Business reiterate Brazil boycott as nation urged to set deforestation-linked bonds
Nando's, Ocado and the Woolworths Group are the latest businesses to have signed a letter urging Brazilian policymakers to reject a new land-use proposal that could further spur deforestation in the Amazonian region, with a new report urging the nation to link efforts to combat deforestation to sovereign bonds.
Earlier this year, a string of big-name supermarkets, food-to-go chains, suppliers and manufacturers threatened to boycott Brazilian products if lawmakers did not bolster laws designed to protect the Amazon rainforest. Brands such as Sainsbury’s Tesco and Marks & Spencer all signed the original letter, sent in May.
The businesses urged lawmakers not to pass a new legislative proposal known as PL 510/21. The measure has been dubbed a “land grabbers bill” by environmental groups including Fridays For Future.
Brazil is set to vote on some aspects of this legislation this week. Ahead of these negotiations, Nando’s Ocado the Woolworths Group and the entire Dutch animal feed industry have signed the letter threatening to boycott Brazil if the legislation is passed.
Under the new legislation, private-sector firms or individual asset owners would be permitted to transform lands that were occupied by local communities as recently as 2014. Under current rules, lands must have been vacant since 2011.
Moreover, to receive the title to the land, new owners would not need an on-site inspection – another alteration from current requirements. The bill would also enable those currently occupying land illegally to apply for formal ownership, while many green groups want to see such pieces of land made public once again.
Sovereign bond risk
In related news, a new report from Planet Tracker and the Grantham Research Institute has urged the nation to issue a “Deforestation-Linked Sovereign Bond to help fund a green recovery”.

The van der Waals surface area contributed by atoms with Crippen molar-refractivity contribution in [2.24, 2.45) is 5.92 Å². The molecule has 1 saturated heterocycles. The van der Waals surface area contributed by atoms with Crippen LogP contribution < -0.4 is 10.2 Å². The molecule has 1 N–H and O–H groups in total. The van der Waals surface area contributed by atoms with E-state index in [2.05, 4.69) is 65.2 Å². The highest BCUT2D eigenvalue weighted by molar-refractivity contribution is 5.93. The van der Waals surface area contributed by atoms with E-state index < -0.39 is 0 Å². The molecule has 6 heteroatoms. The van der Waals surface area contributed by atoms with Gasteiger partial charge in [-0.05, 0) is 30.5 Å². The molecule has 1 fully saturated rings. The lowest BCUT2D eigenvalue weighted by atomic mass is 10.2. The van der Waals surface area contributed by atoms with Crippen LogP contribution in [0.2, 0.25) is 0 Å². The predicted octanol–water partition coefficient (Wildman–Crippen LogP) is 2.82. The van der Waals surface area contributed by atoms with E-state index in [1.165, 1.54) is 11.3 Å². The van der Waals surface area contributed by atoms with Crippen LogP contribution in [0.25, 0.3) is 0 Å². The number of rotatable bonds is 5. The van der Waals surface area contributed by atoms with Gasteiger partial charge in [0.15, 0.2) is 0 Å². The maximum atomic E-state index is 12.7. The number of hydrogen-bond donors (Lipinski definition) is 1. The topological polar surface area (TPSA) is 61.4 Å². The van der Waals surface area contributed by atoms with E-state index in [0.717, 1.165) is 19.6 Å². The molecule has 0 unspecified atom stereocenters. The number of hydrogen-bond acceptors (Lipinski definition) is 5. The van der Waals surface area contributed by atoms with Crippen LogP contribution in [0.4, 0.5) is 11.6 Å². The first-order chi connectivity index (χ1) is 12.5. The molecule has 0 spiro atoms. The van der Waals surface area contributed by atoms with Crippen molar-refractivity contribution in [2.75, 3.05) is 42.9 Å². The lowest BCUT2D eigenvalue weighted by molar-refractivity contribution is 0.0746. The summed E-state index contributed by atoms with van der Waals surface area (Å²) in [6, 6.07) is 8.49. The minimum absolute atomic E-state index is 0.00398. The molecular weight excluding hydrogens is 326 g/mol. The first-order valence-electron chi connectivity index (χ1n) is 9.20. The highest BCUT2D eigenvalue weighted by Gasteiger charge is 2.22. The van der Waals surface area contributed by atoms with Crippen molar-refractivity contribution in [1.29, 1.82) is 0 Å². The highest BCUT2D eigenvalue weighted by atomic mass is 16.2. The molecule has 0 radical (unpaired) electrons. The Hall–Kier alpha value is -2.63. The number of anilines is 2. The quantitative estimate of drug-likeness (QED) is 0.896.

Research from the organisations warns that Brazil could be left behind as other nations forge ahead with net-zero commitments and policies to tackle climate change and the ongoing ecological breakdown.
Currently, investors holding $113bn of Brazilian sovereign bonds would be exposed to risks as the capital markets shift towards greener standards. The report claims that historic approaches to depleting its natural capital base through deforestation is creating investment risk moving forwards.
In response, Brazil has been urged to reform public spending and end subsidies that incentivise unsustainable agribusiness practices. A key recommendation is the creation of a bond linked to performance to reversing deforestation.
“A Deforestation-Linked Sovereign Bond would be an effective way for Brazil to align its fiscal and sustainability ambitions with those of the capital markets,” Director of Fixed Income & Head of Land Use Programme at Planet Tracker's director of fixed income and head of land use programmes Peter Elwin said.
“Deforestation is depleting Brazil’s natural capital base, threatening its economic health, and issuing a DLSB would be a strong statement by Brazil that it was intent on following a different path.”